But directionally, the quote here is not saying to strengthen your own conscience, I believe. Instead it’s sowing seeds of doubt, such that someone who is confused or weak can be abused by someone who portrays himself as not weak. The abusive church says, don’t listen to your own conscience. You’re weak. Instead trust our conscience.

    • Misti

      That example of the “weak” vs. “strong” conscience could also be read as speaking directly to those who were firm and could clearly defend their belief that the meat was fine, people who surely saw themselves as “stronger in the faith” than their “weaker” brethren.

      But even if not, the reference is still illustrating how we are to love and respect our brethren even when we think they’re wrong. That “love and respect” mean not pressuring others to act against their consciences.

      It’s notable that we are not forbidden from expressing disagreement or seeking to persuade others — just from pressuring them to sin against their conscience, which limits the contexts when we can kindly express disagreement or seek to persuade others. (Ex. If you’re going to open the discussion about evidence that Jesus drank alcohol, do so in a situation where alcohol is not being consumed; don’t bring a bottle of wine to a teetotaler’s party as a “conversation starter”.)

      Abusers and abusive churches redefine “love” and “respect” to reject folks’ right to be in disagreement or to have different practices that the abusers have not themselves authorized.

      I considered being a teetotaler, myself, at one point. Not because I thought anything was innately wrong with alcohol, but because my mother had told me alcoholism ran in the family. (I have reason to be dubious about her truthfulness, but that’s another story.) Some folks are teetotalers due to medication. It isn’t other people’s business why a person doesn’t do something unless that person decides to share it, and forcing the discussion disrespects the person.

      I miss merlot, myself, but to drink it would be to get a migraine.

      • MarkQ

        I agree. I wasn’t trying to open a discussion on weaker brother, but merely saying that our consciences can be different as to conviction. The point, which you highlighted, is that, while we with the “stronger” conscience may enjoy more Christian liberty, we are not to use our more informed consciences as a way to belittle those with “weak” consciences. We love and respect our brothers, and encourage them to follow their own consciences and convictions, seeing them as fellow travelers, but on a different journey with God.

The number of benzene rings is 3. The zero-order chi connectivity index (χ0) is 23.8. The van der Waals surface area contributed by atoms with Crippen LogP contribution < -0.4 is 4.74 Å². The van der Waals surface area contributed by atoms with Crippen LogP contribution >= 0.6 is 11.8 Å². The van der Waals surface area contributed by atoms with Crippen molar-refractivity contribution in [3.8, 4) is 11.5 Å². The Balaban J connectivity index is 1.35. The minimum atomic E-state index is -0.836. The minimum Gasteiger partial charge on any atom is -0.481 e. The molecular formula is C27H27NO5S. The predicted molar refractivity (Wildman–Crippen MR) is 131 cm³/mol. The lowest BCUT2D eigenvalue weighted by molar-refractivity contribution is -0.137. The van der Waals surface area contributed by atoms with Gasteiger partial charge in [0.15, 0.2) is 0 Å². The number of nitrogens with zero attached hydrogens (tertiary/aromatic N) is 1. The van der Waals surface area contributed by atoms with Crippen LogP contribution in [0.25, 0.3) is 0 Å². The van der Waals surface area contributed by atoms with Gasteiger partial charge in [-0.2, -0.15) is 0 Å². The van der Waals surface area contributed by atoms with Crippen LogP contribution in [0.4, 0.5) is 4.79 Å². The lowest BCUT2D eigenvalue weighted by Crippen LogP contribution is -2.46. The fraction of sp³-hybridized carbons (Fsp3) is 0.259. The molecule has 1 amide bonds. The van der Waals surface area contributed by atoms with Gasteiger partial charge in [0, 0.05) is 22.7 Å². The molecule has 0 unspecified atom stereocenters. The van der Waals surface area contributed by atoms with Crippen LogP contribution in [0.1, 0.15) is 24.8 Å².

My former church used this argument as a way, ironically, to tell the “strong” that they could not enjoy their Christian liberty (even in private), and again ironically refusing to accept the implication that they had the “weaker” conscience. (I think this is somewhat what Joe says below)

        To your question below, I think it IS somewhat important. I am willing to forgo my Christian liberty out of love for my weaker brother, IF ONE EXISTS. If I accepted that the mere theoretical existence of some weaker brother was enough to restrict Christian liberty, then, by consequence, no Christian liberty exists, because one can always imagine a weaker brother. Paul was talking about a real situation with real people being hurt by their brethren, who were so enamored with expressing their Christian liberty that they were causing their brothers to stumble.

    • joepote01

      I’m reminded of a sermon I heard many years ago. The pastor argued that Paul was using the term “weaker brother” tongue-in-cheek, as ‘obviously’ the brother with the ‘more sensitive conscience’ is the stronger brother. It didn’t ring true for me then…and even less so, now. For multiple reasons, I now consider that pastor as having been spiritually abusive. Reading your comment, I realized that his twisting of this passage to mean the opposite of what it says works rather nicely with the mentality of an abuser.

      • Misti

        The pastor argued that Paul was using the term “weaker brother” tongue-in-cheek, as ‘obviously’ the brother with the ‘more sensitive conscience’ is the stronger brother.

        Well, obviously not, since most people don’t get that out of the verse…

        Any argument that relies on calling something “obvious” gets my hackles up. That’s such a propaganda tactic.